Machine Learning

Our team has industry experience dating back to the 90s - from artificial life to computer vision, we've got you covered.

TensorFlow Keras OpenCV Dagster AWS YOLO Python GitLab
TensorFlow Keras OpenCV Dagster AWS YOLO Python GitLab

Artificial intelligence is the new hotness 🔥

Read on for some of our recent work...

Natural Language Processing

Large-scale PHI de-identification

In a recent project, we faced the challenge of de-identifying large amounts of private health information while preserving as much contextual information as possible.

Traditional redaction techniques would destroy important data, making it unusable for our machine learning models. To address this issue, we employed a technique called de-identification, also known as jittering.

De-identification involves replacing sensitive information such as names and dates with fake information, while maintaining contextual information such as gender, ethnicity, and time between appointments.

We were able to effectively preserve the contextual information in our data while still protecting patient privacy. This allowed us to use the data to train our client's ML models.

Computer vision

Wound surface area calculation

Acute and chronic wounds are an economic burden to healthcare systems around the world. Wound after-care and follow up appointments take up doctors and patients valuable time.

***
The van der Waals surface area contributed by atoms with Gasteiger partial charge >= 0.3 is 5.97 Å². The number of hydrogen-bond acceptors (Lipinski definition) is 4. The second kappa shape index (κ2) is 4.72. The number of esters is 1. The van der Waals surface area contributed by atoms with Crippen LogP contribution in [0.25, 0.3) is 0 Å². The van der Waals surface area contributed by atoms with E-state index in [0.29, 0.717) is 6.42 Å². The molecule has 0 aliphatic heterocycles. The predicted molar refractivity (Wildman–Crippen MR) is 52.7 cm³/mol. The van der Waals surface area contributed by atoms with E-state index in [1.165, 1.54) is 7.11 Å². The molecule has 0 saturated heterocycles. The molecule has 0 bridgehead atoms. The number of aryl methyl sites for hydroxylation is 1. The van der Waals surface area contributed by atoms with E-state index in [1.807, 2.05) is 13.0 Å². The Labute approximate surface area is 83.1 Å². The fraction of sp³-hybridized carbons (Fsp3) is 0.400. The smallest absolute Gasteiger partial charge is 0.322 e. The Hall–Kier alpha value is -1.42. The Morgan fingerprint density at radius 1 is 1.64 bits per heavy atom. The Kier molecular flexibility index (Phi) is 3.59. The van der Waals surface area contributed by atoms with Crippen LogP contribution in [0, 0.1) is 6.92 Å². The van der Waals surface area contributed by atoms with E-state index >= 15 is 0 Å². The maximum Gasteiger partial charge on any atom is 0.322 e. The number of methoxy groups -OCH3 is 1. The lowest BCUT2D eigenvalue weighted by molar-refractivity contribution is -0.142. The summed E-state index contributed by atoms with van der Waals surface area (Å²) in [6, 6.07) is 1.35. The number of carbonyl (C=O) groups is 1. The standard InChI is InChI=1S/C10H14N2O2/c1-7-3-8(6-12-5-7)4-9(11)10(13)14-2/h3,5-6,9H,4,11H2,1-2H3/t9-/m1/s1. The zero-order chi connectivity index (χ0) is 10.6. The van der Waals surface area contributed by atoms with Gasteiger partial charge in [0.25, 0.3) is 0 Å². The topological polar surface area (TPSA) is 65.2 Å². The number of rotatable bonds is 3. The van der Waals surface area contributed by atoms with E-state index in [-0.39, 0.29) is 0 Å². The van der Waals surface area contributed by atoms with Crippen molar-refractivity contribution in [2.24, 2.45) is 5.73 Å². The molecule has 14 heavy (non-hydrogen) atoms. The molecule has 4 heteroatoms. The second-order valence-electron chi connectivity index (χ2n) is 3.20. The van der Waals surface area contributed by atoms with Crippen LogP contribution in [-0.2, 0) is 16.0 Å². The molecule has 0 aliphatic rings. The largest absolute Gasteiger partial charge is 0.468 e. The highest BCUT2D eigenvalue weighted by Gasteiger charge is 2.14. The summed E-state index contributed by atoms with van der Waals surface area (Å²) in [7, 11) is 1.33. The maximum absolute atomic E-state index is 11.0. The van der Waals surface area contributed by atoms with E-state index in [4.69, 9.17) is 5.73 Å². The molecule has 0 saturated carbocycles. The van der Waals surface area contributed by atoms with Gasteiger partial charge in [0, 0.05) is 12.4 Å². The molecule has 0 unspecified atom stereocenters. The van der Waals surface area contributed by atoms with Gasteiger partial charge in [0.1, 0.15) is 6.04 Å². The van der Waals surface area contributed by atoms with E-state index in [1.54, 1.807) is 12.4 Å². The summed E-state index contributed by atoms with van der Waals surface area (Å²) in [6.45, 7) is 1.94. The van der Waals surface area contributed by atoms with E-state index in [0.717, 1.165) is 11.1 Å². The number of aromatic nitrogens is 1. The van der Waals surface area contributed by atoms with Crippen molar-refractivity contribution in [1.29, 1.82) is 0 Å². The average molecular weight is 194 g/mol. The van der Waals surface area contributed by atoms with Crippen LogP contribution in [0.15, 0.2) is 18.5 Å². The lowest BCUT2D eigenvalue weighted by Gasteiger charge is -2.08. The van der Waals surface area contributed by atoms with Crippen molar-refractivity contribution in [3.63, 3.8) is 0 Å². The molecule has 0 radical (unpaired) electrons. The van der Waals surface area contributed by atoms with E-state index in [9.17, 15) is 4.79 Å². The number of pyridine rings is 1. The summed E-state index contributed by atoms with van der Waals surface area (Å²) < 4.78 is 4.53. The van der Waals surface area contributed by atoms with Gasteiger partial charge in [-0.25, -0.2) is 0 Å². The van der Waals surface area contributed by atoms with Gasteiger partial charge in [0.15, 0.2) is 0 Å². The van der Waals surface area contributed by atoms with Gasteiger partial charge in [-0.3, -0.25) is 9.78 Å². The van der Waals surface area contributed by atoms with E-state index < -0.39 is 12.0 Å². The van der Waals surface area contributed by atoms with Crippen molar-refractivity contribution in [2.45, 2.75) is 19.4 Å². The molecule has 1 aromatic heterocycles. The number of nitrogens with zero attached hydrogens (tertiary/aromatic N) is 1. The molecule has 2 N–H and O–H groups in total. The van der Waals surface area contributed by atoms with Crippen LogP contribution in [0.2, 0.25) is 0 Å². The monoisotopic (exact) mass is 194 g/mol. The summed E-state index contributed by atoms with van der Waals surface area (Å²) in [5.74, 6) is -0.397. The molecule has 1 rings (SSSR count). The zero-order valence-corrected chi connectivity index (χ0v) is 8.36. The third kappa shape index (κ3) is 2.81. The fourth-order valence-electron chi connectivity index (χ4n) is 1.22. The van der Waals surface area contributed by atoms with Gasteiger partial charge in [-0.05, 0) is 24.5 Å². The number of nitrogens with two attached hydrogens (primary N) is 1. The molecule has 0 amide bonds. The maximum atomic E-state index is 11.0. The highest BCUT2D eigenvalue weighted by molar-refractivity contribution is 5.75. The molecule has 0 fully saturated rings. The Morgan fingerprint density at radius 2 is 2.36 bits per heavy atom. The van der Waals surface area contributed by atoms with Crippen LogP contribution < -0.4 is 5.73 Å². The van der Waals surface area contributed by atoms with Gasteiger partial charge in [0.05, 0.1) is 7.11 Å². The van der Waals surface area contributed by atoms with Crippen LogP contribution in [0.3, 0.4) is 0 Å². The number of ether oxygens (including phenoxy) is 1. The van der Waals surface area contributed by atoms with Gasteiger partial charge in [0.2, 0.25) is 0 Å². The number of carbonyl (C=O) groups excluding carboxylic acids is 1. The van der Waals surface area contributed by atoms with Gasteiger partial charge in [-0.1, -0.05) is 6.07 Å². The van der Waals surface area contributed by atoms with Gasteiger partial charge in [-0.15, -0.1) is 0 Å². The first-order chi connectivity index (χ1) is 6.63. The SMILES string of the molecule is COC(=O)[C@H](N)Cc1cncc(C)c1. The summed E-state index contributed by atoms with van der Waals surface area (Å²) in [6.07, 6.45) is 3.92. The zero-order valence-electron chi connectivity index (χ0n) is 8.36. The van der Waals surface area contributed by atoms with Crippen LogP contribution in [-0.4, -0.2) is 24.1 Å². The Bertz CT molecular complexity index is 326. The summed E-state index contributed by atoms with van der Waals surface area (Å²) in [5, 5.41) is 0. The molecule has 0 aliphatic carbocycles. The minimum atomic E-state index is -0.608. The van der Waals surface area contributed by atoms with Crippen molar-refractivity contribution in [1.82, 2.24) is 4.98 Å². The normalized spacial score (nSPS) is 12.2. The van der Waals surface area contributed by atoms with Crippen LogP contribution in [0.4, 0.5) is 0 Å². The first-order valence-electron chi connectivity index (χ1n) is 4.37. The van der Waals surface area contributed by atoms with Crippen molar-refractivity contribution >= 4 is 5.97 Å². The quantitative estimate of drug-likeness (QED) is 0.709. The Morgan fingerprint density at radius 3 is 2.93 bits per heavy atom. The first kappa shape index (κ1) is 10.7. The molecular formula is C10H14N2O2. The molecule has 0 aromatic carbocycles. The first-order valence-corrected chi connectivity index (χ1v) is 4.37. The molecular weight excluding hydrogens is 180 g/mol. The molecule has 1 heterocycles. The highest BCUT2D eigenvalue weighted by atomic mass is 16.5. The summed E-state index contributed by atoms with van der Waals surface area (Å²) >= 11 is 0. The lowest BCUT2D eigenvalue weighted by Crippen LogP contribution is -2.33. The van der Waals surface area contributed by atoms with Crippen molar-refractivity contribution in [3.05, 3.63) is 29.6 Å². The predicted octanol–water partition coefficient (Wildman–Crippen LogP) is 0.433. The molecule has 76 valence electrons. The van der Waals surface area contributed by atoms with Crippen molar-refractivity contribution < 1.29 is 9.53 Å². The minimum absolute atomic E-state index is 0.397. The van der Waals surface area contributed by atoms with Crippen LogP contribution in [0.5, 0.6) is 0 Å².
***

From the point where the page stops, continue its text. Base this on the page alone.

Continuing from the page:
We comprised the ML team on a recent healthcare project, developing a modular AI system capable of automatically calculating the surface area of wounds using machine learning and computer vision.

Along the way we combined "old-school" computer vision solutions with cutting edge convolution neural networks for image segmentation. This two pronged approach proved very successful, allowing the system to accurately track wound healing.

Schematic diagram: Pipeline for the preparation of a wound image dataset for a machine learning model within the healthcare industry.

Real-time object recognition

As an internal research project we built an object recognition system using the freely available CIFAR-100 dataset.

The model took over 22 hours to train on a high-end consumer graphics card.

In the end we achieved 74% accuracy and the ability to identify 100 categories of objects. At the time this was competitive with other cutting-edge techniques.

The training and refining of the machine learning model proved time consuming and computationally expensive. However, once optimised the model was suitable for real-time use on a smartphone.

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